Aspirin might be an effective means of preventing depression in older men with high levels of the amino acid homocysteine in the blood.
This intriguing idea was suggested by data from a large cross-sectional study by Osvaldo Alemeida, M.D., Ph.D., chair of geriatric psychiatry at the University of Western Australia, and colleagues and reported August 14 in Translational Psychiatry.
High blood levels of homocysteine are an established risk factor for depression as well as for heart attacks and strokes. Since homocysteine promotes platelet activity, Alemeida and his colleagues wondered whether aspirin, an effective antiplatelet treatment, might be able to decrease the risk of depression in older men with high levels of homocysteine.
The study included some 3,700 men aged 69 to 87, 42 percent of whom were using aspirin to prevent or treat cardiovascular disease, 25 percent of whom had at least moderately elevated homocysteine levels (at least 15 u mol/L), and 14 percent of whom showed evidence of current or past depression according to the Geriatric Depression Scale and several interview questions.
The researchers found that subjects with at least moderately elevated homocysteine levels who used aspirin had a significantly lower risk of depression than did subjects with equivalent homocysteine levels who did not use aspirin, even when possibly confounding factors such as smoking and antidepressant use were considered.
Thus it looks as if aspirin might be able to help prevent depression in older men who have high blood levels of homocysteine.
The only way to know whether such an approach is truly an effective depression-prevention strategy, of course, is to conduct a randomized, placebo-controlled trial. “We are hoping to undertake such a trial, and we expect preliminary results in three to four years,” Alemeida told Psychiatric News.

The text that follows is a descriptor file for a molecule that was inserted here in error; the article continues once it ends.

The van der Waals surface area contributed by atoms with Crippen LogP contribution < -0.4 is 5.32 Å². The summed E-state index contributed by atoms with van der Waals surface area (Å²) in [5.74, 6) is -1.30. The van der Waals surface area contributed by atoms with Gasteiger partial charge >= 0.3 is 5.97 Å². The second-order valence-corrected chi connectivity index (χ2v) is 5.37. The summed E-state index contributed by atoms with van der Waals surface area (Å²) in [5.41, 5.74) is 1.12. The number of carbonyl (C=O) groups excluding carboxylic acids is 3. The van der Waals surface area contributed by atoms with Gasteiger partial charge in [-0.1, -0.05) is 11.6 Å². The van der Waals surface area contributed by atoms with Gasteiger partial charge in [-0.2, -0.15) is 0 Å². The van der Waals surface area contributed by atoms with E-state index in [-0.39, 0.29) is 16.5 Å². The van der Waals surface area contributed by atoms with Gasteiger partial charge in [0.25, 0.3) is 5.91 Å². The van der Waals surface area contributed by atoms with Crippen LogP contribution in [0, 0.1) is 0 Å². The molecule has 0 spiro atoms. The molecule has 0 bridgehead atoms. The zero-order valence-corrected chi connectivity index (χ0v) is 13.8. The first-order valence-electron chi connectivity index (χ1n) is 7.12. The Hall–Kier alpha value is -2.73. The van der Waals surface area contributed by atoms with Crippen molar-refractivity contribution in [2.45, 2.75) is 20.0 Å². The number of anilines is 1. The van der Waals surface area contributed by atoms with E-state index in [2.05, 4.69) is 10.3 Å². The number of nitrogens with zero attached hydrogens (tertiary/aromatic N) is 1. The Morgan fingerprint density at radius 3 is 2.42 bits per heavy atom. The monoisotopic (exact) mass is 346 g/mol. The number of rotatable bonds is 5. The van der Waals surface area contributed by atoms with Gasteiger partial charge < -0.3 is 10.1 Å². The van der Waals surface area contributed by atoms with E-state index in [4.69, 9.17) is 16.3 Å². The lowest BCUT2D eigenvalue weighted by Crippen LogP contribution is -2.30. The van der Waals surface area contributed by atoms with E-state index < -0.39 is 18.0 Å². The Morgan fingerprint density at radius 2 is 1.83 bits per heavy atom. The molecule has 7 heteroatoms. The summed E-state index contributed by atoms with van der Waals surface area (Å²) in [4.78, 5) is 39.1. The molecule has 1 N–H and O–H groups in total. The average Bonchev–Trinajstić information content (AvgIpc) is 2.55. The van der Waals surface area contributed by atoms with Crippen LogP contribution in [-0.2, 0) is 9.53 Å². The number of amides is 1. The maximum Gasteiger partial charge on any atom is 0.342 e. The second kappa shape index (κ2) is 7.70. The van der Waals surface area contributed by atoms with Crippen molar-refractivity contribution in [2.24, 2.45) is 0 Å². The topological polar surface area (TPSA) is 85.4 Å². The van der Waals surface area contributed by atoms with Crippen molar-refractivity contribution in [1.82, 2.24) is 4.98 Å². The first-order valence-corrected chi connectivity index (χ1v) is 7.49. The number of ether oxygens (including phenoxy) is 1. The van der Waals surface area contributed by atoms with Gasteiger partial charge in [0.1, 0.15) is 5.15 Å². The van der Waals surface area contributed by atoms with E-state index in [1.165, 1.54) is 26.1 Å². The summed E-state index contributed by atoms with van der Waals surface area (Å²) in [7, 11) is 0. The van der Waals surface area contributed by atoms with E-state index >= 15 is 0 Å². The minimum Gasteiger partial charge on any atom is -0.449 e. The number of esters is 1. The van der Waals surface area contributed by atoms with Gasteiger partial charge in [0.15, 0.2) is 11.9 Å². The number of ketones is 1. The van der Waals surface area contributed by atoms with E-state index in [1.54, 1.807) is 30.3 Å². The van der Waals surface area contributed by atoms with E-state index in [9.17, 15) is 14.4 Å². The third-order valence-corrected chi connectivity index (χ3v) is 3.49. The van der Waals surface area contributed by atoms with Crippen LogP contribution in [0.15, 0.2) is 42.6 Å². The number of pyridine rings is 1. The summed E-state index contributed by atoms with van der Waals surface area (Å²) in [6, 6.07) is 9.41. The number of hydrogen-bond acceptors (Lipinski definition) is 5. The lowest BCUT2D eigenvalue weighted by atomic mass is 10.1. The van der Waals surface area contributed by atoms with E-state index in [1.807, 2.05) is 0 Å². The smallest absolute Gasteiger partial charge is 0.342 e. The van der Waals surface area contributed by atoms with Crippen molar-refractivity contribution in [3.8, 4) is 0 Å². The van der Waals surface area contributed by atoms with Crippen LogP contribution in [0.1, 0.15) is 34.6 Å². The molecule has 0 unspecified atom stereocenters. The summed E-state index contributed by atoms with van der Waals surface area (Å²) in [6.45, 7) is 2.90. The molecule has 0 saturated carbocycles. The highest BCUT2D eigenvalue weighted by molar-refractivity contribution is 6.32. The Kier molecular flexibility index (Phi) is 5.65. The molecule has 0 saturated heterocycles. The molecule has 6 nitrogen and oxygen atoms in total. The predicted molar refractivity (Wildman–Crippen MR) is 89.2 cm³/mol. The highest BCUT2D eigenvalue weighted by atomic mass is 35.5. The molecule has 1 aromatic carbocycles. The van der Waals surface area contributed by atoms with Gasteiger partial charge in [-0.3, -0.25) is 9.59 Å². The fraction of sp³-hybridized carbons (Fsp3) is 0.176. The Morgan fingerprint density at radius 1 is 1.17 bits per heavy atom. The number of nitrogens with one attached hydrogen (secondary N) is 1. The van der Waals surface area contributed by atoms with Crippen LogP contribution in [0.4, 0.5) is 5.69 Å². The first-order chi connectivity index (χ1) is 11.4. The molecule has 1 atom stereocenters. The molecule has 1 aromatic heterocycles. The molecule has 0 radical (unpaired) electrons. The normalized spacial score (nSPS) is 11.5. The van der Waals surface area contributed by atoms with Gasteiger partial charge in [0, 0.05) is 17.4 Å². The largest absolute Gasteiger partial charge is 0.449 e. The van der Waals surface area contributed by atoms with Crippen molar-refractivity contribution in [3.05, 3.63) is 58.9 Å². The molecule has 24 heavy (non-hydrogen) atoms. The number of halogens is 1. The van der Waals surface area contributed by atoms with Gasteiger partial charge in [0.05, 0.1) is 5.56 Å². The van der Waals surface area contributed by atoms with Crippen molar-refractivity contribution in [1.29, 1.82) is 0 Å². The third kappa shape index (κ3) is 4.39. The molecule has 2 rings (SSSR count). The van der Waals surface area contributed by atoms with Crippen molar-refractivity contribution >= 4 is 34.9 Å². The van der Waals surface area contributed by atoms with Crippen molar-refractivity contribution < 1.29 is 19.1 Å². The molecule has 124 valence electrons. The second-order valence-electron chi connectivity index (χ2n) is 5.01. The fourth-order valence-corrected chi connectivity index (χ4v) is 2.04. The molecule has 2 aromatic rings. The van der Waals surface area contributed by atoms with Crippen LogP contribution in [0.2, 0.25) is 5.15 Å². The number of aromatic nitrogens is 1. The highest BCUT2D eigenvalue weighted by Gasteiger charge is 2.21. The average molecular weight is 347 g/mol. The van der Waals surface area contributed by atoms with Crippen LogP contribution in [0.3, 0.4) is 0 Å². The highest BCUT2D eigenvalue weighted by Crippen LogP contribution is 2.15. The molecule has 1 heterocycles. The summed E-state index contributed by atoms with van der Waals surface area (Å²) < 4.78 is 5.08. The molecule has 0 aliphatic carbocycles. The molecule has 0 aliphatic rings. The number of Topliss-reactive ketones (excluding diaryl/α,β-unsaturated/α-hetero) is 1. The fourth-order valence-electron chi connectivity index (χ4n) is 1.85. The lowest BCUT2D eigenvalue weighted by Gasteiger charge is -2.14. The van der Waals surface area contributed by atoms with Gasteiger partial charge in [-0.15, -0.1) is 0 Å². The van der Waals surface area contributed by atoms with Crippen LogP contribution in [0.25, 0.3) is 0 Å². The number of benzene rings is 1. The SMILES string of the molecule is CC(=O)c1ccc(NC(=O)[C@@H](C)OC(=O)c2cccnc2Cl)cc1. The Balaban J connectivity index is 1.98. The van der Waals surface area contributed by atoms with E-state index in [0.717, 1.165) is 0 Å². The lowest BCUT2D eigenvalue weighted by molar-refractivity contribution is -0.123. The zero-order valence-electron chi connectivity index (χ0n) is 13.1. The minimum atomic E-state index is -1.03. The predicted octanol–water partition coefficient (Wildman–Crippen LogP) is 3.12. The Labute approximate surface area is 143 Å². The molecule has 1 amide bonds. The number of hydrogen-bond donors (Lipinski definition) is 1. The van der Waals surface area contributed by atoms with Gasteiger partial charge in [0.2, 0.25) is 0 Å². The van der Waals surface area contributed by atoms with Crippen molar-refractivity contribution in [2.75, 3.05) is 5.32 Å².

When asked how older men can learn whether they have high plasma homocysteine levels, Alemeida noted that only a blood test can provide this information, but such a test is not part of a routine examination.
He pointed out in addition that there is no reason to believe that aspirin might prevent depression in older men without high homocysteine levels. “Our data would not support such a hypothesis—the effect of aspirin on the risk of depression among older people with normal homocysteine was simply nonexistent.”
“Broadly, this appears to be a competent and reasonably done study, but really should be viewed as hypothesis-generating rather than as something that should guide clinical decisions,” Warren Taylor, M.D., an associate professor of clinical psychiatry at Vanderbilt University and a geriatric psychiatrist, said in an interview.
“I think that there are a lot of good reasons why older men might benefit from aspirin, but based on the current study, I can’t say that taking an aspirin a day would prevent depression. Aspirin—although widely used—does have risks of bleeding, so it’s not like this is a risk-free intervention. That being said, we know that there’s a relationship between high levels of homocysteine and vascular disease and between cardiovascular disease and depression. Many individuals with vascular disease may need an anticoagulant like aspirin. If it benefits their physical health, and has a possible benefit for their mental health, then even better.”
“This is an intriguing study,” Olivia Okereke, M.D., a geriatric psychiatrist and an assistant professor of psychiatry at Harvard Medical School, commented. “There is a strong conceptual basis to the links between high homocysteine and risk of depression. So, looking at whether there is something that can modify that risk is worthwhile. [But] cross-sectional studies like this one always have important caveats. For example, one cannot tell whether there is a temporal association between taking aspirin and having depression among persons with high homocysteine.”
“[Also,] details were not included on the dosing of aspirin,” Okereke noted. “It would be interesting to see whether there is a dose-response connection between aspirin and depression among people with high homocysteine. A key question is, ‘What dose of aspirin is needed to observe these findings?’ This is important because aspirin can have dangerous side effects, including risk of bleeding. Regular use of higher doses of aspirin is not an option for many people.”
She added that “the authors wisely remind readers that their results need to be followed up with a randomized trial.”
The study was funded by the National Health and Medical Research Council of Australia.
An abstract of “Aspirin Decreases the Risk of Depression in Older Men With High Plasma Homocysteine” is posted at www.nature.com/tp/journal/v2/n8/abs/tp201279a.html.